This moment was more then a crossroads for DeChristopher personally, it was also a crossroads for the global movement of climate change activists, DeChristopher chose to act and his creative response put a bookmark in the history of unbridled industrialism and wanton disregard for the natural world. His selfless act of non-violent, creative, civil disobedience provided a refreshing break in the monotony of typical protests. His actions highlighted the power of a single individual to challenge injustice wherever we see it, whenever we see it, with whatever resources are available to us. Tim DeChristopher did more then challenge the illegal sale of BLM properties, he opened our eyes, he set a fire inside our hearts.
Tim has shown the power of civil disobedience to shine a light -- the government should be giving him a medal, not a sentence, and in time this will be recalled as a key early battle in the century's long fight for a livable climate.
Just in case the federal government thinks that it's intimidating people into silence with this kind of prosecution, think again. In fact, this is precisely the sort of event that reminds us just why we need a real, mass mobilization to stop the climate crisis. - Statement from Bill McKibben on 350.org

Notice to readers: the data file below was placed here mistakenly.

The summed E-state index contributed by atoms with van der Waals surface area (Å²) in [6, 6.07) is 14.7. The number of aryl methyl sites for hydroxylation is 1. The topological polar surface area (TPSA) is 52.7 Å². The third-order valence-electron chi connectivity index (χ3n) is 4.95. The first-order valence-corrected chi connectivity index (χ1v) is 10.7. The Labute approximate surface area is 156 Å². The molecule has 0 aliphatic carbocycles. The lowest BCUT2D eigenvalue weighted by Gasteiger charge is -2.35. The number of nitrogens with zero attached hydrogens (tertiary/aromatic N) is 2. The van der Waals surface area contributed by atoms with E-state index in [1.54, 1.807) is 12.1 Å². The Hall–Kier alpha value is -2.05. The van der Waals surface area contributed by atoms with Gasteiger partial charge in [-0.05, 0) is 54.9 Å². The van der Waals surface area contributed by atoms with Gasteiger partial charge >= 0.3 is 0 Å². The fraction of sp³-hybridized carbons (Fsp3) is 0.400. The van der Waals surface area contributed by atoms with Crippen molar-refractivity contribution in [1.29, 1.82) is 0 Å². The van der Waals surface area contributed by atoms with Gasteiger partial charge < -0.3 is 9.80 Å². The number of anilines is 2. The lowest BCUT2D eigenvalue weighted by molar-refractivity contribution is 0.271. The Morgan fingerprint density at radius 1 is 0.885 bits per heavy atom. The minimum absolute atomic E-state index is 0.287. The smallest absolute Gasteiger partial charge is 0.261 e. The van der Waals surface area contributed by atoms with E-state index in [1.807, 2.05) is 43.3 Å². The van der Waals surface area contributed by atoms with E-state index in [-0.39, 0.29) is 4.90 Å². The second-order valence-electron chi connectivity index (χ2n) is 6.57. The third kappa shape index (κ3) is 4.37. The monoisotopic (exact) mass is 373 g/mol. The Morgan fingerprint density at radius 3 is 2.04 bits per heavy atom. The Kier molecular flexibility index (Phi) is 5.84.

The guilty verdict levied against DeChristopher is only a victory for the prosecution if it creates a chilling effect on the activist community. The case against DeChristopher has indeed had the opposite effect, the activist community has been invigorated by this weeks events, by the outpouring of solidarity, and by the subsequent mainstreaming of the climate change narrative. DeChristopher and his supporters have shown us that together they are strong and the fire that Tim set in their hearts when he raised that paddle is a fire that is spreading. The following are Tim DeChristopher's words as he walked out of the courthouse yesterday.
"Everything that went on inside that building tried to convince me that I was alone, and that I was weak. They tried to convince me that I was like a little finger, out there on my own, that can easily be broken. And all of you out here were the reminder, for all of us, that I was... connected to a hand, with many fingers, that could unite as one fist. And that fist could not be broken by the power in there... All those authorities in there wanted me think like a finger. But our children are calling to us, to think like a fist."
Be a part of Tim's vision, please visit http://peacefuluprising.org
To get involved with the global movement to stop the climate crisis, please visit http://350.org.
Learn about government repression of environmentalists, please visit http://greenisthenewred.com.
To donate to the Tim DeChristopher legal defense fund, please visit http://bidder70.org.
Follow Andy Stepanian on Twitter: www.twitter.com/sparrowmedia